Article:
Dance of the Maenad: Dionysian Mysteries

Dance of the Maenad: Dionysian Mysteries April 15, 2019

A Mystery, in a pagan sense, is a ritual that is not shared beyond participants, because the true meaning is something that can’t be put into words, only experienced.

The most well known of the secret rituals in Ancient Greece were the Eleusinian Mysteries, performed by the cult of Demeter and Persephone in Eleusis in their honor. But Dionysus, too, had his mysteries. And while they can’t be defined, naturally, they most likely relate to the state of blissful enlightenment that comes with the ecstasy of total surrender and release. Highly ritualized ecstatic magic is his thing.

Image provided by the author.

But who taught Dionysus magic?

According to Apollodorus (iii. 5. § 1.) he visited Phygris – now western Turkey – to be purified of the Madness Hera had cursed him with. Once he was healed by Kybele (also called Rhea), he learned the orgiastic initiatory rites.

From Euripides Bacchae 120ff:

“The Korybantes [of Kybele] with triple helmet invented for me in their caves this circle [the castanet], covered with stretched hide; and in their excited revelry they mingled it with the sweet-voiced breath of Phrygian pipes and handed it over to mother Rhea, resounding with the sweet songs of the Bakkhai; nearby, raving Satyroi were fulfilling the rites of the mother goddess, and they joined it to the dances of the biennial festivals (trieteris), in which Dionysos rejoices.”

Drums, pipes, dance, songs, sex. These are things intrinsic to ecstatic magic, therefore intrinsic to Dionysus.

Eventually he took all that he’d learned on the road to Thrace and beyond. He was one of many to be mentored by the centaur Chiron:

“Dionysos was loved by Kheiron (Chiron), from whom he learned chants and dances, the bacchic rites and initiations.”

Dionysos and Ariadne, photo by Jastrow via Wikimedia.

His role as a god of intoxication was to inspire, and that included inspiring visions or other oracular abilities. While the Oracle of Delphi is primarily associated with Apollo, Dionysus had his finger in that pie too. (Euripides Bacchae 300), and in Thrace (a pretty significant region of devotees) he had an oracle of his own (Pausanias. ix. 30. § 5.)  Think of it this way: have you ever been really drunk and had a startling moment of clarity that changes your entire thought process? Like that, but more undeniably psychic. Alcohol and other intoxicants encourage you to let your guard down, which makes you more susceptible to oracular insight.

Control must be surrendered to fully know the Ecstatic Mysteries. Letting go, as hard as it is in such a stressful and emotionally unsafe world, is the only way ecstasy can flow through us.


A Ritual For Ecstasis and Dionysus Mystes

It’s recommended that you put out an offering for Dionysus first- wine, honey, a candle, incense, or any combination thereof are solid places to start, but feel free to get weird. Personally I recommend listening to Dead Can Dance’s Dionysus album.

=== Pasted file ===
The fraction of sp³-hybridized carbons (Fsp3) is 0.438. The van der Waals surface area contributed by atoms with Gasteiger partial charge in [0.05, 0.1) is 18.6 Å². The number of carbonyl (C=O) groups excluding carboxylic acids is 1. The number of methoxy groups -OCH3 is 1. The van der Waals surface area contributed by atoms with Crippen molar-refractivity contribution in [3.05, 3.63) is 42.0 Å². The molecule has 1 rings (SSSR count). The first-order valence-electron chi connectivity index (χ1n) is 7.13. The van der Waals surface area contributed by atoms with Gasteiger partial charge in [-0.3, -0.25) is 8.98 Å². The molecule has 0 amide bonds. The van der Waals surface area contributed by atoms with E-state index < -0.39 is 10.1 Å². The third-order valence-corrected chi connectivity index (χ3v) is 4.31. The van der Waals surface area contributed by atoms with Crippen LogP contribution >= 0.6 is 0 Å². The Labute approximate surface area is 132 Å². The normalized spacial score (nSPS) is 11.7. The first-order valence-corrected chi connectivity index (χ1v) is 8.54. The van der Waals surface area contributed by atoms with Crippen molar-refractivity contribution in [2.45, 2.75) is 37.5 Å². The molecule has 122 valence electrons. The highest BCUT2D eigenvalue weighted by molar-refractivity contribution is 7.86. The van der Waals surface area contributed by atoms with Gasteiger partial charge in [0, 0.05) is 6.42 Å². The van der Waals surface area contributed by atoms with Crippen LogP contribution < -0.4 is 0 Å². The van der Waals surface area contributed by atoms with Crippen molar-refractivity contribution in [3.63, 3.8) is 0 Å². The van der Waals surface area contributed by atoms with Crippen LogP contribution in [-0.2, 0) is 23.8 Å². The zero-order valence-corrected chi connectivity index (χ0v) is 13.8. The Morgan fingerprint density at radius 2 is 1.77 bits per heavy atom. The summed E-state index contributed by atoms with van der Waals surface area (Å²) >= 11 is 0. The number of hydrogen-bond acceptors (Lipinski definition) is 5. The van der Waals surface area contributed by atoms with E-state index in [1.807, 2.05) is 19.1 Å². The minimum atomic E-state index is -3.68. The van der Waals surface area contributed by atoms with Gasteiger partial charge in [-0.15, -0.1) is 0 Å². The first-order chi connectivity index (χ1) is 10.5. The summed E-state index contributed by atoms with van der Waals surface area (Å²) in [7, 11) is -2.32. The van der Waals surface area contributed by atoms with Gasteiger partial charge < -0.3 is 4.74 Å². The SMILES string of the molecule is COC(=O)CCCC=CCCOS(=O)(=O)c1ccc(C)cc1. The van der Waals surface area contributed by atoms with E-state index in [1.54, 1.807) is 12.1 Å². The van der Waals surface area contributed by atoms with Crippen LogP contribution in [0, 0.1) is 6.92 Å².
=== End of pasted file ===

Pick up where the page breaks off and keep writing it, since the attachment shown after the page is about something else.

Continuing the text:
You should do this somewhere you can dance, and ideally with a fire of some sort.

Become present in your body by closing your eyes and bringing your attention to your other senses.

What do you hear?

What do you smell?

Feel your breath and follow it in and out.

Focus on your feet, then your calves; let your awareness travel up your body, up through your tailbone, your spine. Feel the energy flowing into you from the earth and out through your hands.

How does it feel?

Relax all the tension from your body. Consciously soften the knots in your neck, in your back, in your shoulders.

Release, fully.

We call to the Liberator.

Imagine that before you is a bridge.

Imagine that all of your burdens and insecurities and self doubt are tangible and in your hands. Perhaps what they look like is significant. Perhaps not.

Throw them over the edge of the bridge.

Continue to the other side, lighter and with a freer mind. From the banks of the river the bridge crosses, there is forest. You smell fire. You follow a trail of broken underbrush and the occasional footprint. You walk through the forest, aware of the entities and spirits weaving through the trees. Music rides the breeze from the end of the trail. You are nearing the bonfire, a circle beaten down around it from years and years of dancing. There is a sourceless laughter, so full of mirth it causes something to bubble up inside your chest.

Image provided by the author.

There is a tone, a sound deep inside you. It resonates in your bones.

Echo it aloud. Let it come from your core.

Release all the tension from your body. Allow yourself to loosen, to sway, to move.

Stomp the earth, yell, laugh, sing, hum, dance, trance; cast aside your inhibitions. Exist only in this moment.

Join the dance of the Bacchae.

About Hannah Savage
Hannah is an eclectic pagan devoted to Dionysus. Her practice is primarily focused on ecstatic trance, ritual, faery walking, and deity worship. She lives in Wisconsin with her ball python, Tehiri. Hannah is heavily inspired by the work of Brian Froud and her time spent living in Iceland. You can read more about the author here.
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